Where Are They Now? Jerry Mathers

By Audrey T. Hingley | March 26th, 2015

BOOMER talks with 'The Beav'

By the time “Beaver Cleaver” made him a household name in TV’s Leave It to Beaver (1957-’63), Jerry Mathers had been acting professionally for seven years. He had been tapped to be a fashion model at a California department store. Acting followed, but he had already made his TV debut at age 2.

“I walked through swinging doors on live TV with stunt men breaking chairs. One picked me up and set me on the bar. I pounded my hand on the bar and said, ‘I’m the toughest hombre in these parts and you’d better have my brand,’ which was PET milk, at the time used in baby formula,” Mathers recalls of The Colgate Comedy Hour (1950-55) commercial. “Once I did that, I worked all the time.”


His first film role was in Alfred Hitchcock’s The Trouble With Harry (1955), but Beaver propelled him to stardom. He has nothing but good memories of the show TV Guide once called “one of the most honest, most human and most satisfying situation comedies on TV.”

The show was created by the late Joe Connelly and Bob Mosher, formerly head writers for the Amos & Andy radio show, and the duo’s collective nine children inspired Beaver’s kid-centered scripts.

“They had to come up with a brand-new [radio] show every day for years. So when they had a week to work on one episode of Beaver they thought they were in hog heaven!” Mathers says, chuckling.

He adds, “I had the most marvelous childhood anyone could imagine. I loved going to the studio.”


Mathers never watched the show’s 234 episodes “because I lived it,” he says. “Every one of those shows is a week in my life. Some [episodes] I remember better than others, but if you ask me I’ll say, tell me the story, I remember every one!”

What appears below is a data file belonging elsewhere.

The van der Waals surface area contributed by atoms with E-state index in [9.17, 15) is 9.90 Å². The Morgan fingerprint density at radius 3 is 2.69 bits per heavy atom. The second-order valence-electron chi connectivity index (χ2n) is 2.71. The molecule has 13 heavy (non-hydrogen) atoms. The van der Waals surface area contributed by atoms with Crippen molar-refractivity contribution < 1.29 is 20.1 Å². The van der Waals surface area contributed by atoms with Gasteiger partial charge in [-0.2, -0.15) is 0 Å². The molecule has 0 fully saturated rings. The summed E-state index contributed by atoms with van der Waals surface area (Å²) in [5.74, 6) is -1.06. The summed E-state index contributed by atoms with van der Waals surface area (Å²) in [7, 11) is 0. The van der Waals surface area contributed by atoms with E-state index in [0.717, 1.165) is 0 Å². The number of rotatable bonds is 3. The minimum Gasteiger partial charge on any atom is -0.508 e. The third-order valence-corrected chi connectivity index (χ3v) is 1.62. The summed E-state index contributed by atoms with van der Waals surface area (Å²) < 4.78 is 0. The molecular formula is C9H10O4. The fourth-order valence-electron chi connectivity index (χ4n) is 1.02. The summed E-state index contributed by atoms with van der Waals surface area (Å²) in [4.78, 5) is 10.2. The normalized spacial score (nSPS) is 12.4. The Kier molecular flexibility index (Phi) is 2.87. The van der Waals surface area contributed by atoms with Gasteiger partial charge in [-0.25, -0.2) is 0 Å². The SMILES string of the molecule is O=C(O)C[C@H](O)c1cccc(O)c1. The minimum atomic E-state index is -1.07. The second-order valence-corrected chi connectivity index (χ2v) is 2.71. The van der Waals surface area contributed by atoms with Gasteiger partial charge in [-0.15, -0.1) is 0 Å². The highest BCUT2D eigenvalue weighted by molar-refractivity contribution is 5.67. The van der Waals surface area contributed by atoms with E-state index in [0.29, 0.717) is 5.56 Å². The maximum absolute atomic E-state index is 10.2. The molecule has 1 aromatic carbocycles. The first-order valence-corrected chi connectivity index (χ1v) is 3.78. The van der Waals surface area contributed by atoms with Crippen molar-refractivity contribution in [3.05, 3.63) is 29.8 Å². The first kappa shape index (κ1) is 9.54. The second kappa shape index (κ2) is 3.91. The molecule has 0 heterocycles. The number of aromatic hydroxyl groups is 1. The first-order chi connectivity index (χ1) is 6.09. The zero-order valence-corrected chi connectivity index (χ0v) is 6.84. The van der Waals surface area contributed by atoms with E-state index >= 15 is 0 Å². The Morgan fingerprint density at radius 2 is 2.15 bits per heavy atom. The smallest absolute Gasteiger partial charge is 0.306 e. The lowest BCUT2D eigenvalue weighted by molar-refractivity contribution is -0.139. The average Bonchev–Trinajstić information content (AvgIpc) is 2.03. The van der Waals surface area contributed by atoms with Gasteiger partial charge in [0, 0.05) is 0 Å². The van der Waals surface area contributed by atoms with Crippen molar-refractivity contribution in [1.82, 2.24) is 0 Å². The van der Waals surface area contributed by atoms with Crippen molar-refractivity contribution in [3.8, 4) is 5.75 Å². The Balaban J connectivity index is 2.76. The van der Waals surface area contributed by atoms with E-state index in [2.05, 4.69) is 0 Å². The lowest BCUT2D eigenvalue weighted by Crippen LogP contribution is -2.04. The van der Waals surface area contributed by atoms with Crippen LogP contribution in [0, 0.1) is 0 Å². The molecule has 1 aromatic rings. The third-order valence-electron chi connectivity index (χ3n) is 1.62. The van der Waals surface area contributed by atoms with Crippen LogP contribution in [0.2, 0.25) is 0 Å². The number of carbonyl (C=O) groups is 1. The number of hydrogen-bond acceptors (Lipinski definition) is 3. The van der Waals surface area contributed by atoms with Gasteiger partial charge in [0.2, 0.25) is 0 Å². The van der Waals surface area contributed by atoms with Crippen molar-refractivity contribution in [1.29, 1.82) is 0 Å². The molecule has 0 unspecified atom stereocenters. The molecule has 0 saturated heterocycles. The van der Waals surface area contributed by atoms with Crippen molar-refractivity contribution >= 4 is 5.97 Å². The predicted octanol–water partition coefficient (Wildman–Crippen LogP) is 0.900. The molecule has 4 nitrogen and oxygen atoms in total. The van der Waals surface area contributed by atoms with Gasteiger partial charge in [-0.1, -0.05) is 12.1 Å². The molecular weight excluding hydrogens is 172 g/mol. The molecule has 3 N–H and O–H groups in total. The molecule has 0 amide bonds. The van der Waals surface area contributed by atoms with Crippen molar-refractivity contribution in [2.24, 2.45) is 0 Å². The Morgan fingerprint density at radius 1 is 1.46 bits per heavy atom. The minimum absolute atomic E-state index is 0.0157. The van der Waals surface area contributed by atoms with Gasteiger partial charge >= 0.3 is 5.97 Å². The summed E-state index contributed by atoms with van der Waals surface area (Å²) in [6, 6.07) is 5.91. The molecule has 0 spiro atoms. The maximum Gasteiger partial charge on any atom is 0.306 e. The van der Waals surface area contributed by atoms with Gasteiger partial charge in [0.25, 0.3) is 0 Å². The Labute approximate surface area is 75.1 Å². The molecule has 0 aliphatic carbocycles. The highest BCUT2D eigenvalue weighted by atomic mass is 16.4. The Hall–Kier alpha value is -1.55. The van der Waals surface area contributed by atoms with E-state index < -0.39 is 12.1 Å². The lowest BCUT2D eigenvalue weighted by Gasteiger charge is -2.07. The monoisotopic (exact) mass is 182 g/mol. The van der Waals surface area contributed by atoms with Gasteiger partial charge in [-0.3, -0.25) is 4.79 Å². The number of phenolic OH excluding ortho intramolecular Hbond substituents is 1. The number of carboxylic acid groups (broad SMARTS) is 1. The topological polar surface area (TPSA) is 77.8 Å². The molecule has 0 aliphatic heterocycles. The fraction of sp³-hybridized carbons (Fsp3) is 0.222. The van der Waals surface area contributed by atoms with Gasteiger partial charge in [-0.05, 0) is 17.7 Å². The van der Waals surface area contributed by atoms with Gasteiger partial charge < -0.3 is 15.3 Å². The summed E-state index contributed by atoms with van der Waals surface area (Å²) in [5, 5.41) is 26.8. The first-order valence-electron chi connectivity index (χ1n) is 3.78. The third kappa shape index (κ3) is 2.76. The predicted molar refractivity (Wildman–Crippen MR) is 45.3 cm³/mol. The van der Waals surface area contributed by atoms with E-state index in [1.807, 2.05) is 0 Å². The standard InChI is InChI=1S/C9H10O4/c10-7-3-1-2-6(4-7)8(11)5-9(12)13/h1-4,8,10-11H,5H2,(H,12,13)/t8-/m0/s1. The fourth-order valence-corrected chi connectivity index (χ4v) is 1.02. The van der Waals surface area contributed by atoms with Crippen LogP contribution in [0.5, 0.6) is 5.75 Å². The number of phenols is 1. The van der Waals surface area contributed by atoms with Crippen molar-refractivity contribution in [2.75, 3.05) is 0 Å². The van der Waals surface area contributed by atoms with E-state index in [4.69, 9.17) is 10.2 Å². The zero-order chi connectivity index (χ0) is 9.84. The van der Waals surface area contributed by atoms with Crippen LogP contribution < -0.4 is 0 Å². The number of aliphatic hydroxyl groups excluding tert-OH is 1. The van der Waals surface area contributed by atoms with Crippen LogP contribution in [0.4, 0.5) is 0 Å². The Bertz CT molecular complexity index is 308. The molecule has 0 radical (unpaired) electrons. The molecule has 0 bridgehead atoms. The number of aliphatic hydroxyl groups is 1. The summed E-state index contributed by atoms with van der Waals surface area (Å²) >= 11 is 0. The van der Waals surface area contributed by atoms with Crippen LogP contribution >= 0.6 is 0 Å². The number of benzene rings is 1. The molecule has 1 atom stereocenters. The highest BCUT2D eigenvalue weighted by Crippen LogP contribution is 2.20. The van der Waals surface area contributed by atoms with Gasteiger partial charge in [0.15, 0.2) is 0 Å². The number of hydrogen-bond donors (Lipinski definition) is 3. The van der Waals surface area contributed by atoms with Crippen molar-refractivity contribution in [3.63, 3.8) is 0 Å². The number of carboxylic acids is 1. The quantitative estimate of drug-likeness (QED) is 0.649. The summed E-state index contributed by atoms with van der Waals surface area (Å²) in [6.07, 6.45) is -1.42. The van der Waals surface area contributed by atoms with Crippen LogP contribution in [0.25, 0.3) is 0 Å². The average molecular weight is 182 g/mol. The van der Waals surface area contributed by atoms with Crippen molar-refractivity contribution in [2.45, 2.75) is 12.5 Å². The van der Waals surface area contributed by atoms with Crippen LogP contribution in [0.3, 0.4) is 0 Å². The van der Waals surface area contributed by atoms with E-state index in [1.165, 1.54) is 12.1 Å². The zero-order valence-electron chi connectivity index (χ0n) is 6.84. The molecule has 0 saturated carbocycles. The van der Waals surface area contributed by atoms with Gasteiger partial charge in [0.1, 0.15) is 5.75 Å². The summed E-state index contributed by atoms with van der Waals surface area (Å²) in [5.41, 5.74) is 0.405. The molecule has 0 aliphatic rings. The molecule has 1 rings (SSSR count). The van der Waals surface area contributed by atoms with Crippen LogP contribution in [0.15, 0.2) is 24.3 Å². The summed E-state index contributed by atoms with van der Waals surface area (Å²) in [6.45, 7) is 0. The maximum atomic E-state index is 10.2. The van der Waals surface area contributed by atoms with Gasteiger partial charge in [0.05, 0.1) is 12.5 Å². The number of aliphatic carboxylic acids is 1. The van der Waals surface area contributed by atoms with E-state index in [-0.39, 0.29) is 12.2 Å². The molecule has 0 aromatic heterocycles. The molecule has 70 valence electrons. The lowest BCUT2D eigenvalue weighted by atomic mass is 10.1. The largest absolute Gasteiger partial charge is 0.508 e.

He particularly remembers Season One’s “Captain Jack” in which Wally (Tony Dow) and Beaver hide a baby alligator in a toilet tank. “We were the first to show a bathroom on television,” he said. [To read more about Tony Dow, see “Where Are They Now?” Aug.-Sept. 2013 or read the story here.]

When Beaver ended, Mathers was offered another series but turned it down when he learned he would have to return to studio school. Instead, he finished high school, served in the Air Force Reserve, earned a philosophy degree from the University of California/Berkeley, worked in banking and real estate and owned a catering business.

A touring stage production with Dow in the 1980s reunited the duo, and a TV movie Still The Beaver (1983) spawned The New Leave It to Beaver series (1984-’89). His autobiography And Jerry Mathers as the Beaver was released in 1998.

Mathers, now 66, continues to act, making his Broadway debut in 2007’s Hairspray and recently completing a family-friendly TV pilot, Dad Dudes.


On Feb. 17, 2015, he appeared at a Fan Free Clinic fundraiser in Richmond to talk about Beaver and his own battle with diabetes, discovered after a 65-pound weight gain prompted him to get a physical. He lost weight, became a leading lecturer on dealing with the disease and today takes no diabetes medication.

Clinic director Karen Legato notes, “About 20 percent of the patients [we see] are Type II diabetics. Most of them are baby boomers like the Beav.”

After two divorces, Mathers is close to his three grown children and has found love with his wife, Teresa. Married in 2011, he explains, “Our sisters were best friends. She had never been married, she’d never found the right person. I took her out to lunch and it was pretty much love at first sight for me. I have the best wife in the world.”

To boomers he says, “Be around happy people if you can. Friends and family are so important; keep in contact with them. Be able to look back and say, ‘I contributed.’ ”


Friendly and warm, Mathers loves meeting fans and is proud of his Beaver legacy. He stays in touch with Dow and Ken Osmond (“Eddie”) and wrote the foreword for Osmond’s new memoir, Eddie. Leave It to Beaver airs daily on ME-TV and is available on DVD.

“It’s never been off the air since October 1957 and plays in 57 languages around the world,” Mathers notes. “Say all you want about new shows, but gee whiz, how many of them will you see in a year, let alone since 1957?”

“It has stood the test of time.”

Jerry Mathers’ website is jerrymathers.com. 

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